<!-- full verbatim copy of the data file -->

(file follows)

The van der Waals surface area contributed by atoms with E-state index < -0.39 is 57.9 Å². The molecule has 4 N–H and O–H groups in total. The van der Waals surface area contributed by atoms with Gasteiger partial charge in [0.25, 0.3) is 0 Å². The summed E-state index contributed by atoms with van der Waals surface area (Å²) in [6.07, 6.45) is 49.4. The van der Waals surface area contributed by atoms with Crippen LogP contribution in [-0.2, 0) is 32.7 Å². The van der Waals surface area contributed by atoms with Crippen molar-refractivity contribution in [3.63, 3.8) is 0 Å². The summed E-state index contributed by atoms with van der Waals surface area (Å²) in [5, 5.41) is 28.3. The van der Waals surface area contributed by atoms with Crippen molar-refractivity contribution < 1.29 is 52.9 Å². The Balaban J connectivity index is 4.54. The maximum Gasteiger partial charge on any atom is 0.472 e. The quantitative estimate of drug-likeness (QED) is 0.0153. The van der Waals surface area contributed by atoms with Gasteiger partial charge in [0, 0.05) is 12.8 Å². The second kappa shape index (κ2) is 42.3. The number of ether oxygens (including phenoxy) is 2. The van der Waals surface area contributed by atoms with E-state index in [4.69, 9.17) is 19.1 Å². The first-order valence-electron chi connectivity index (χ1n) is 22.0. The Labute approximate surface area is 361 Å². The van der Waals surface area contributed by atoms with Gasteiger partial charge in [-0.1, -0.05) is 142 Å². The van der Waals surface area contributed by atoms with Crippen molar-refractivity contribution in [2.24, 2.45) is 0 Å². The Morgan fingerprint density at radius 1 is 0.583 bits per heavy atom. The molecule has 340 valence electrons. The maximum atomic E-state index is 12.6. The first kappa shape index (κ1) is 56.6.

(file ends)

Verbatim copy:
The van der Waals surface area contributed by atoms with E-state index < -0.39 is 57.9 Å². The molecule has 4 N–H and O–H groups in total. The van der Waals surface area contributed by atoms with Gasteiger partial charge in [0.25, 0.3) is 0 Å². The summed E-state index contributed by atoms with van der Waals surface area (Å²) in [6.07, 6.45) is 49.4. The van der Waals surface area contributed by atoms with Crippen LogP contribution in [-0.2, 0) is 32.7 Å². The van der Waals surface area contributed by atoms with Crippen molar-refractivity contribution in [3.63, 3.8) is 0 Å². The summed E-state index contributed by atoms with van der Waals surface area (Å²) in [5, 5.41) is 28.3. The van der Waals surface area contributed by atoms with Crippen molar-refractivity contribution < 1.29 is 52.9 Å². The Balaban J connectivity index is 4.54. The maximum Gasteiger partial charge on any atom is 0.472 e. The quantitative estimate of drug-likeness (QED) is 0.0153. The van der Waals surface area contributed by atoms with Gasteiger partial charge in [0, 0.05) is 12.8 Å². The second kappa shape index (κ2) is 42.3. The number of ether oxygens (including phenoxy) is 2. The van der Waals surface area contributed by atoms with E-state index in [4.69, 9.17) is 19.1 Å². The first-order valence-electron chi connectivity index (χ1n) is 22.0. The Labute approximate surface area is 361 Å². The van der Waals surface area contributed by atoms with Gasteiger partial charge in [-0.1, -0.05) is 142 Å². The van der Waals surface area contributed by atoms with Crippen molar-refractivity contribution in [2.24, 2.45) is 0 Å². The Morgan fingerprint density at radius 1 is 0.583 bits per heavy atom. The molecule has 340 valence electrons. The maximum atomic E-state index is 12.6. The first kappa shape index (κ1) is 56.6.